Wednesday, January 18, 2017

by Greg Mitchell 

On August 13, 1961, a barbed wire barrier was put up between East and West Berlin courtesy of Premier Nikita Khrushchev. Thousands of people who worked in the West lost their jobs, their ability to finish their studies, and their freedom to visit family and friends. East Berlin had become a police state. If people tried to leave, they were shot. Regardless, in a couple of days, many East Germans jumped out of windows that were near the border. Some made it; some did not. Plenty were undaunted. By October, the barbed wire was replaced with an eight-foot wall of concrete. It still did not stop the escapees. They could either scale it or blast through it and there were those who were fortunate enough to get to West Berlin.
One year later, three young West German men decided to get their friends, family, and strangers out of the East to freedom in the West by digging tunnels. They risked being caught by the Stasi (secret police), thrown into prison, or executed. To them it was worth it as they were fed up with living under Communist rule.
Meanwhile, back in the United States, two television networks, NBC and CBS, heard about these hidden tunnels and took off for Berlin. Each one of them financed a tunnel (separate from the other) so they would then have the right to film the escapes and show them to the public. 
President John F. Kennedy was not keen on either network to even think of filming something that could cause a confrontation with the Soviet Union. He pressured both NBC and CBS to stop what they were doing and to forget about airing their documentaries.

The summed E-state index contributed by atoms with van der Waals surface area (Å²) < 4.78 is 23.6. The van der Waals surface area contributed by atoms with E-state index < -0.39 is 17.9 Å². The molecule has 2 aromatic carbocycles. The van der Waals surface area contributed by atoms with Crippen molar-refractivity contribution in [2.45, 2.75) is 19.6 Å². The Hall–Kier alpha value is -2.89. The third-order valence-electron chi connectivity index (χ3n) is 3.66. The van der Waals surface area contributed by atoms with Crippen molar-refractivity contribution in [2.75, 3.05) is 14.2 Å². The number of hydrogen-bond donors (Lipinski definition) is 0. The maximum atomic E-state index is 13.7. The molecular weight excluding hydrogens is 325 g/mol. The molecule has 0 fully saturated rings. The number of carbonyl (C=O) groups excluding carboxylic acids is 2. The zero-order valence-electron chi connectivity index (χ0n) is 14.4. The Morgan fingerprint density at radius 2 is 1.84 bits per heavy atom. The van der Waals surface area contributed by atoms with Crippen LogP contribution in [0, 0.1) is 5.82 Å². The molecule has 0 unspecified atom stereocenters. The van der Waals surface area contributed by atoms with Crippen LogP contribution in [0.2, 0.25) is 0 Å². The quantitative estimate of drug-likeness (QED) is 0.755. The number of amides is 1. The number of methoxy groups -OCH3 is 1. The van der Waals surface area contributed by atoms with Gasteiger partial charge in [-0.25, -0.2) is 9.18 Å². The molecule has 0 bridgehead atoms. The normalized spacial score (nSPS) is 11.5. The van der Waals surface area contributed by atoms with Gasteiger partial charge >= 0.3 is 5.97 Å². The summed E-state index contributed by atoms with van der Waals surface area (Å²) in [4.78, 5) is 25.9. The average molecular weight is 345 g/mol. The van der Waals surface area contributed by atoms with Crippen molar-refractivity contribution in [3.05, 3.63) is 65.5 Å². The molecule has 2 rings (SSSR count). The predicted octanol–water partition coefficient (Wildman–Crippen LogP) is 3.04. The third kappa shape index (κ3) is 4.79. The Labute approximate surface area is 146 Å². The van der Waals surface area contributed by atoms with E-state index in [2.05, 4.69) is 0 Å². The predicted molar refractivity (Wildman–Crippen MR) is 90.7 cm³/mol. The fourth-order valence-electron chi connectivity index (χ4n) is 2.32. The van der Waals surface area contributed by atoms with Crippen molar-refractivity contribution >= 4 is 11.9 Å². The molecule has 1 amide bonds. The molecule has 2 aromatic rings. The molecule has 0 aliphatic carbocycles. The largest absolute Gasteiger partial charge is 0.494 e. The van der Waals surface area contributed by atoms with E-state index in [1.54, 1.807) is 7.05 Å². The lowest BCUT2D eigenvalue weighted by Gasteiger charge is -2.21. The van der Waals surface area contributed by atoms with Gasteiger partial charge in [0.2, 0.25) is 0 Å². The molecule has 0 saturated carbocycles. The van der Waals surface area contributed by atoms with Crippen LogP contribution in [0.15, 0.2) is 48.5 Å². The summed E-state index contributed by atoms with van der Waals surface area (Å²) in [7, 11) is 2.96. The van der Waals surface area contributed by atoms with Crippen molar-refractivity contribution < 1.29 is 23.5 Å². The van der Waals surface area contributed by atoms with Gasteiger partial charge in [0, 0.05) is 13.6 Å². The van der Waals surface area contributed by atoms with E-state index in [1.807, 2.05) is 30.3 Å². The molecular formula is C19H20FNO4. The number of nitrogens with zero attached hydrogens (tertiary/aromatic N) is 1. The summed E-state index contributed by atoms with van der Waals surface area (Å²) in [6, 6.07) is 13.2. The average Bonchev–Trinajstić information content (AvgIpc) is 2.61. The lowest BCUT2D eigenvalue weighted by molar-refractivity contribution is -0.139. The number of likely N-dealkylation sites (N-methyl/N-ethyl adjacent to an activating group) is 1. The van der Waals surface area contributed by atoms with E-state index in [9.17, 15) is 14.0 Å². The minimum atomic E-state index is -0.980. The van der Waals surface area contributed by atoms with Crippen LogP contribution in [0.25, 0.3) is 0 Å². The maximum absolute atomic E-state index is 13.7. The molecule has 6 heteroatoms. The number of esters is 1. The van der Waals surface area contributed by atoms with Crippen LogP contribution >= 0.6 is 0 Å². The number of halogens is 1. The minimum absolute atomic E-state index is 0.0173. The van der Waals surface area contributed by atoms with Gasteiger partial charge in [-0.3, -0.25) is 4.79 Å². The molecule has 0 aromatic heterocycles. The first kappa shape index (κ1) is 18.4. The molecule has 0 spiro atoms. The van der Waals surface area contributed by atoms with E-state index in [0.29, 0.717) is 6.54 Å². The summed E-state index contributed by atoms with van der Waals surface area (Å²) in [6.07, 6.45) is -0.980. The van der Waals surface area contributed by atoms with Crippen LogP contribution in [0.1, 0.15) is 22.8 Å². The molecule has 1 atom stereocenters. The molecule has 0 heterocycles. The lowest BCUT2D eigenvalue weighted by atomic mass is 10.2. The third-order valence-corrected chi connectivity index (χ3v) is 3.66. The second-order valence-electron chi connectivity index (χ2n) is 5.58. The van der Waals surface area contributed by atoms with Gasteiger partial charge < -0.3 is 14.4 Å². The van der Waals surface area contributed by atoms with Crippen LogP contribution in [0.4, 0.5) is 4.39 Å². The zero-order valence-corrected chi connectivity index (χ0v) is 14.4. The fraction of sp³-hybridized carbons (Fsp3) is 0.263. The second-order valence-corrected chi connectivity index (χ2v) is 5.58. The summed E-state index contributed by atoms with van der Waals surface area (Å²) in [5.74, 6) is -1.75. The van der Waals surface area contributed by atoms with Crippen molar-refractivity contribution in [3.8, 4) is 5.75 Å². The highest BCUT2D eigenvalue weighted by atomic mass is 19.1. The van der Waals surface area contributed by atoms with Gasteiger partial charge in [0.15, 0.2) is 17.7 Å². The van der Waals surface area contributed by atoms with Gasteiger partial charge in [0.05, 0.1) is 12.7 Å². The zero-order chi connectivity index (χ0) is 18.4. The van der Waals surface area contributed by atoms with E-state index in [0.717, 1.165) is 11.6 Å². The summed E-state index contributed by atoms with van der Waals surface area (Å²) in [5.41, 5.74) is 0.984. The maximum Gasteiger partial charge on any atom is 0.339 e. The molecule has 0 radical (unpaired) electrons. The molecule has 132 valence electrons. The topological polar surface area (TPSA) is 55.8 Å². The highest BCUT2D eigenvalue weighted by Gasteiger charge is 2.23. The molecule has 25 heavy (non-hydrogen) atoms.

The Tunnels is a terrific book written by a master storyteller. It's fascinating to read what happened during the Cold War specifically in Berlin and why Khrushchev wanted a wall put up in the first place. JFK was naive, inexperienced, and weak and Khrushchev walked all over him. There's many things that keep you riveted: how the tunnels were dug (what implements they used, how many volunteers helped); the main characters, two of whom consisted of a cyclist who could have been an Olympic champion and ended up being the prime target for arrest and an American student who assisted in the escapes. Of course, the most exciting parts (you're cheering the entire time to yourself) of the book are reading about the people who crawled their way to freedom.  
Author Greg Mitchell was able to interview just about all of the key people who were involved (that's pretty neat!) and was extremely lucky to have access to a large amount of Stasi reports on the tunnels and the specific individuals that not too many people have seen before.
This is a marvelous tale from the beginning to the end.
Very highly recommended.

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